The analysis here is sound. I liked how language was analysed closely, with the connotations of words being explored. However, as mentioned above I feel this sort of analysis needs to contribute to an overall effect. For example stating "the words catastrophe and wretch describe the monster in distain with hatred" is great language analysis, but it isn't answering the question. There should be another sentence exploring how this language technique used by Shelley contributes to the gothic. I would've liked the essay to analyse with a different style. For example the paragraph beginning "In chapter four Frankenstein becomes increasingly obsessed" includes a lot of retelling and narration of the plot. You won't gain marks for simply having knowledge of what goes on. I would rephrase the opening as "Shelley has Frankenstein become increasingly obsessed as chapter four continues to show his lack of control, building the reader's horror for his creation". There needs to be a sharp focus on the task, and there isn't always one here.

Quality of writing

The introduction here is exactly what examiners don't want to see: a lengthy paragraph including a lot of irrelevant background information. Some of the ideas are great in this introduction such as "Frankenstein is seen as challenging many religious beliefs in many ways, as the idea of anything living without having a soul challenges many religious beliefs." but these need to be included within the analysis to build the argument, rather than dumping a load of context in the introduction. An introduction should be used to pose a clear argument, defining the key terms in the question. If I were answering this question, I would be defining the gothic briefly and summarise how Shelley develops this. The conclusion is better, as it comes to a justified judgement and weaves together the argument. Spelling, punctuation and grammar are fine but there are a few slips. I'm not a big fan of the first person being used throughout, as I feel the style feels unsophisticated. For example saying "this effect makes me feel closer" suggests it's a personal feeling, rather than one constructed by the author. Simply replacing it with "the reader can then feel closer because of Shelley's technique" is much more sophisticated.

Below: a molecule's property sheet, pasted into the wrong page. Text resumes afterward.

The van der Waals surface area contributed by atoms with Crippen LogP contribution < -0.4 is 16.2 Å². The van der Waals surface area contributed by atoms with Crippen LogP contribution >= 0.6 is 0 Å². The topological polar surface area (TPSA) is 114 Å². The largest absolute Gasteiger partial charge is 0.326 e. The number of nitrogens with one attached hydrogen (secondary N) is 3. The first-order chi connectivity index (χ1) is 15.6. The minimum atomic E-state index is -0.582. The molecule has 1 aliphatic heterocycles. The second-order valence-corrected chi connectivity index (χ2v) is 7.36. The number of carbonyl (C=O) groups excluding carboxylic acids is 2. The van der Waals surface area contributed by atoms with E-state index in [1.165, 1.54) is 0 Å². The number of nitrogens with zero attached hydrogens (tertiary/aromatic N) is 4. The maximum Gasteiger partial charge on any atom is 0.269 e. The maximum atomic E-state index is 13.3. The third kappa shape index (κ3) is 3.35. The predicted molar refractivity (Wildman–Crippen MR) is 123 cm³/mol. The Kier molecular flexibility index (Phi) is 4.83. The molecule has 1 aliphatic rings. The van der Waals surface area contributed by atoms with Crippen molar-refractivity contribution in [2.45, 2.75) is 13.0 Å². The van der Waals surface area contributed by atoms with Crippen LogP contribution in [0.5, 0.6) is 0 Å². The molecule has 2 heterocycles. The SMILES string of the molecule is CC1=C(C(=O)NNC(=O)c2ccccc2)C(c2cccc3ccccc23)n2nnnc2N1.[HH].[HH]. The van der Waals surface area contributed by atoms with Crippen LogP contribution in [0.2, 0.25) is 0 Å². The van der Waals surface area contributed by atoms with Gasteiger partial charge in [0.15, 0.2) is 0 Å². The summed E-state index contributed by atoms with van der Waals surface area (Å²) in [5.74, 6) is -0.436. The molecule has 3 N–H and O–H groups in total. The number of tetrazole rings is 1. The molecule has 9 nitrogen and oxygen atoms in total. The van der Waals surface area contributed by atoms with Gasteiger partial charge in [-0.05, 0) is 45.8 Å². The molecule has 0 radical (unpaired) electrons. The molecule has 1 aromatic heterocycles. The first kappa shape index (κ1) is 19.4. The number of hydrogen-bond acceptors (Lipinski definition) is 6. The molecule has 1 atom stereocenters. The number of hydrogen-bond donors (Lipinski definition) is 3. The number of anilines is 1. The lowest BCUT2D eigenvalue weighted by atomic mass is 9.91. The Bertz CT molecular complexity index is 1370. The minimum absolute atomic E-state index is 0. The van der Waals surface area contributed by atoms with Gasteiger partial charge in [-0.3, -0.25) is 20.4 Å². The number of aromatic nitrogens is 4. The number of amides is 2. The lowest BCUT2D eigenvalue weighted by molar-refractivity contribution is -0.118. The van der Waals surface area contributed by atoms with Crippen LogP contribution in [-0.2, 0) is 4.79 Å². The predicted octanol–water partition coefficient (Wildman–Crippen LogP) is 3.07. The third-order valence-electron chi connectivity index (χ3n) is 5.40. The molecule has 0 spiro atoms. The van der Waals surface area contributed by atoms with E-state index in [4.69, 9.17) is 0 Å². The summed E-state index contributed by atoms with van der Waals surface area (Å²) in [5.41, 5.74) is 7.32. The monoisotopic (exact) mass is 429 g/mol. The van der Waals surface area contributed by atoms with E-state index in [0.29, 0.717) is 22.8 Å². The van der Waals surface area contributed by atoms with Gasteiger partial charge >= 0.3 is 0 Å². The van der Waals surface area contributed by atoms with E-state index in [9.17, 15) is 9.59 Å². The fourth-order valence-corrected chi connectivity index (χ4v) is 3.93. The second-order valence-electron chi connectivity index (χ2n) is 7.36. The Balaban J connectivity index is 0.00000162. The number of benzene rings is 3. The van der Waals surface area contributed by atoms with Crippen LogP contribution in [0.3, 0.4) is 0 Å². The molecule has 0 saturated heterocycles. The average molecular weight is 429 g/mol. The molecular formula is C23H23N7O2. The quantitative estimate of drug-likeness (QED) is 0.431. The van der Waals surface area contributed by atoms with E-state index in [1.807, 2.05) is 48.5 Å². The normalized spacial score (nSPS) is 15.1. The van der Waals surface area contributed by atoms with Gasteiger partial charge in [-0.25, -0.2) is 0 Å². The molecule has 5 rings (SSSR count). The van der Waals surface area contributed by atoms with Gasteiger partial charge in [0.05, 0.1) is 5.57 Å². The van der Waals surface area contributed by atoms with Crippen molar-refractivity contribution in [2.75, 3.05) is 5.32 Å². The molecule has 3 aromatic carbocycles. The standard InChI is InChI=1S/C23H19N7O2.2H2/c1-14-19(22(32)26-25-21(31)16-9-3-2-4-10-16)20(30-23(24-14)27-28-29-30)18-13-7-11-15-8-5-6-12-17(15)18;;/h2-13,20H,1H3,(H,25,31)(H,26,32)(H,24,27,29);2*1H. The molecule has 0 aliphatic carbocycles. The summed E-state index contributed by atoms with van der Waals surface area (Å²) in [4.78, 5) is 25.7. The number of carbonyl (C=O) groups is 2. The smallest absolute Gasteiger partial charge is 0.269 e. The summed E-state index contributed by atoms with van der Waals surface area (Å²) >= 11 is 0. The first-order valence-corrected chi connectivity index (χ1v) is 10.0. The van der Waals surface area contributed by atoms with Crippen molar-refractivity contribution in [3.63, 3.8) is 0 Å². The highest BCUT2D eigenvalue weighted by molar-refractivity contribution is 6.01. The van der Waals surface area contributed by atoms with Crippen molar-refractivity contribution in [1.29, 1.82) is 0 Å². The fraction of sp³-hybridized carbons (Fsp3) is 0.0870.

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Reviewed by groat 08/04/2012